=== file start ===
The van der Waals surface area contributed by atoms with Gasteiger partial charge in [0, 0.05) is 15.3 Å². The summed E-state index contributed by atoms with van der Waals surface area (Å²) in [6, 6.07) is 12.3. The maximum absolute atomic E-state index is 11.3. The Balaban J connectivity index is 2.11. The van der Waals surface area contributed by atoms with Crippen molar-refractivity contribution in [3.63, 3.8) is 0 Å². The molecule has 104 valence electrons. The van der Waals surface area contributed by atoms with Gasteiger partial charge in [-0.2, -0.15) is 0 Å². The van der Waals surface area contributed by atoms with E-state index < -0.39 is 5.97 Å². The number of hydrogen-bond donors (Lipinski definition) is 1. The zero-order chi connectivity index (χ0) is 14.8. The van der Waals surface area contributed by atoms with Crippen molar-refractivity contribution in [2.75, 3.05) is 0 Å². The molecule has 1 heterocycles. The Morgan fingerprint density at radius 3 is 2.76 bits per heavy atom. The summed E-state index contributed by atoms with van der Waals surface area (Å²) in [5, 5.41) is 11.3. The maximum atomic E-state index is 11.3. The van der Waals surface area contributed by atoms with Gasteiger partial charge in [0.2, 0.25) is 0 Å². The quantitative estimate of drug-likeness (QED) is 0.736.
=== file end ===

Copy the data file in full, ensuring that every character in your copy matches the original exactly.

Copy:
The van der Waals surface area contributed by atoms with Gasteiger partial charge in [0, 0.05) is 15.3 Å². The summed E-state index contributed by atoms with van der Waals surface area (Å²) in [6, 6.07) is 12.3. The maximum absolute atomic E-state index is 11.3. The Balaban J connectivity index is 2.11. The van der Waals surface area contributed by atoms with Crippen molar-refractivity contribution in [3.63, 3.8) is 0 Å². The molecule has 104 valence electrons. The van der Waals surface area contributed by atoms with Gasteiger partial charge in [-0.2, -0.15) is 0 Å². The van der Waals surface area contributed by atoms with E-state index < -0.39 is 5.97 Å². The number of hydrogen-bond donors (Lipinski definition) is 1. The zero-order chi connectivity index (χ0) is 14.8. The van der Waals surface area contributed by atoms with Crippen molar-refractivity contribution in [2.75, 3.05) is 0 Å². The molecule has 1 heterocycles. The Morgan fingerprint density at radius 3 is 2.76 bits per heavy atom. The summed E-state index contributed by atoms with van der Waals surface area (Å²) in [5, 5.41) is 11.3. The maximum atomic E-state index is 11.3. The van der Waals surface area contributed by atoms with Gasteiger partial charge in [0.2, 0.25) is 0 Å². The quantitative estimate of drug-likeness (QED) is 0.736.